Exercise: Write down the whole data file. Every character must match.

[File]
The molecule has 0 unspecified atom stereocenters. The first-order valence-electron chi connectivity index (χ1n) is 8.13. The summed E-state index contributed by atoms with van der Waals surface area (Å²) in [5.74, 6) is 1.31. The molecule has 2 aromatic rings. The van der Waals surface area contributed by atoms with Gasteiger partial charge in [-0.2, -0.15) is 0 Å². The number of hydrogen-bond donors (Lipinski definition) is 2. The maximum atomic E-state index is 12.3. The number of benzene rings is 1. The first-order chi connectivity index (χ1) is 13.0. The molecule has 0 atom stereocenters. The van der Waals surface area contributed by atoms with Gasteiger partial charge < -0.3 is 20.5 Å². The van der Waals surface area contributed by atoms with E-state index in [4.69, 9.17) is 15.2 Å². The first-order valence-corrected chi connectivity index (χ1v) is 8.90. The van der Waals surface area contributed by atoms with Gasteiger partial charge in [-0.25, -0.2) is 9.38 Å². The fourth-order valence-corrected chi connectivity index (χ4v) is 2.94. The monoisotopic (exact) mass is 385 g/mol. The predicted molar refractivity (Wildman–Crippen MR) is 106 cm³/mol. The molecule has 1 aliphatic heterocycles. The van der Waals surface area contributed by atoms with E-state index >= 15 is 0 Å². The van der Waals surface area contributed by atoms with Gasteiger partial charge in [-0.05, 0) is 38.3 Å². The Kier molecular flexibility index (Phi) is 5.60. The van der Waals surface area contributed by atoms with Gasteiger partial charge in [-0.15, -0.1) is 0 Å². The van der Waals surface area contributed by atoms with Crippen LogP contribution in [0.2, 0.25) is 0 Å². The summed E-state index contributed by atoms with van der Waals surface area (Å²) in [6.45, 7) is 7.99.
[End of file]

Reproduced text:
The molecule has 0 unspecified atom stereocenters. The first-order valence-electron chi connectivity index (χ1n) is 8.13. The summed E-state index contributed by atoms with van der Waals surface area (Å²) in [5.74, 6) is 1.31. The molecule has 2 aromatic rings. The van der Waals surface area contributed by atoms with Gasteiger partial charge in [-0.2, -0.15) is 0 Å². The number of hydrogen-bond donors (Lipinski definition) is 2. The maximum atomic E-state index is 12.3. The number of benzene rings is 1. The first-order chi connectivity index (χ1) is 13.0. The molecule has 0 atom stereocenters. The van der Waals surface area contributed by atoms with Gasteiger partial charge < -0.3 is 20.5 Å². The van der Waals surface area contributed by atoms with E-state index in [4.69, 9.17) is 15.2 Å². The first-order valence-corrected chi connectivity index (χ1v) is 8.90. The van der Waals surface area contributed by atoms with Gasteiger partial charge in [-0.25, -0.2) is 9.38 Å². The fourth-order valence-corrected chi connectivity index (χ4v) is 2.94. The monoisotopic (exact) mass is 385 g/mol. The predicted molar refractivity (Wildman–Crippen MR) is 106 cm³/mol. The molecule has 1 aliphatic heterocycles. The van der Waals surface area contributed by atoms with E-state index >= 15 is 0 Å². The van der Waals surface area contributed by atoms with Gasteiger partial charge in [-0.05, 0) is 38.3 Å². The Kier molecular flexibility index (Phi) is 5.60. The van der Waals surface area contributed by atoms with Gasteiger partial charge in [-0.15, -0.1) is 0 Å². The van der Waals surface area contributed by atoms with Crippen LogP contribution in [0.2, 0.25) is 0 Å². The summed E-state index contributed by atoms with van der Waals surface area (Å²) in [6.45, 7) is 7.99.